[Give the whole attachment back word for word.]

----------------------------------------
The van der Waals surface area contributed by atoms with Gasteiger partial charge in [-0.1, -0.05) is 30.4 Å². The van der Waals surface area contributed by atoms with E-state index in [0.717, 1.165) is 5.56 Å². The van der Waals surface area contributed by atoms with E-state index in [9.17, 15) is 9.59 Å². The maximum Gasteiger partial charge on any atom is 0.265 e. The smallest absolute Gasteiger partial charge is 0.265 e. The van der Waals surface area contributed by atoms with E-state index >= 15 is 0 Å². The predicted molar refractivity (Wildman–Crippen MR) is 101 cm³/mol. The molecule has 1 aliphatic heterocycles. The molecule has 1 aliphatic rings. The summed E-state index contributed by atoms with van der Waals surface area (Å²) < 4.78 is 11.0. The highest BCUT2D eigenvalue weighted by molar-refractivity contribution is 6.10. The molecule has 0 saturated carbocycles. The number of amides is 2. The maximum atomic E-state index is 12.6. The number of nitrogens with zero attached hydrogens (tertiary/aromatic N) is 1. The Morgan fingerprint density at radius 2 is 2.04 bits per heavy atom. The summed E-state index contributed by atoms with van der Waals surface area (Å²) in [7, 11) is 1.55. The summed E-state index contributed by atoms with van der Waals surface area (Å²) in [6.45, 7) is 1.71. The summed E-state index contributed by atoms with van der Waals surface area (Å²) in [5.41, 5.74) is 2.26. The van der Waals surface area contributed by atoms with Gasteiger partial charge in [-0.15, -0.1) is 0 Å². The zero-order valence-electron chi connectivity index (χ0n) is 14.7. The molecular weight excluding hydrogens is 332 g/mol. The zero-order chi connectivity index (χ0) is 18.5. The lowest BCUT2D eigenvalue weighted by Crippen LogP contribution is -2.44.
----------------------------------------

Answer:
The van der Waals surface area contributed by atoms with Gasteiger partial charge in [-0.1, -0.05) is 30.4 Å². The van der Waals surface area contributed by atoms with E-state index in [0.717, 1.165) is 5.56 Å². The van der Waals surface area contributed by atoms with E-state index in [9.17, 15) is 9.59 Å². The maximum Gasteiger partial charge on any atom is 0.265 e. The smallest absolute Gasteiger partial charge is 0.265 e. The van der Waals surface area contributed by atoms with E-state index >= 15 is 0 Å². The predicted molar refractivity (Wildman–Crippen MR) is 101 cm³/mol. The molecule has 1 aliphatic heterocycles. The molecule has 1 aliphatic rings. The summed E-state index contributed by atoms with van der Waals surface area (Å²) < 4.78 is 11.0. The highest BCUT2D eigenvalue weighted by molar-refractivity contribution is 6.10. The molecule has 0 saturated carbocycles. The number of amides is 2. The maximum atomic E-state index is 12.6. The number of nitrogens with zero attached hydrogens (tertiary/aromatic N) is 1. The Morgan fingerprint density at radius 2 is 2.04 bits per heavy atom. The summed E-state index contributed by atoms with van der Waals surface area (Å²) in [7, 11) is 1.55. The summed E-state index contributed by atoms with van der Waals surface area (Å²) in [6.45, 7) is 1.71. The summed E-state index contributed by atoms with van der Waals surface area (Å²) in [5.41, 5.74) is 2.26. The van der Waals surface area contributed by atoms with Gasteiger partial charge in [-0.15, -0.1) is 0 Å². The zero-order valence-electron chi connectivity index (χ0n) is 14.7. The molecular weight excluding hydrogens is 332 g/mol. The zero-order chi connectivity index (χ0) is 18.5. The lowest BCUT2D eigenvalue weighted by Crippen LogP contribution is -2.44.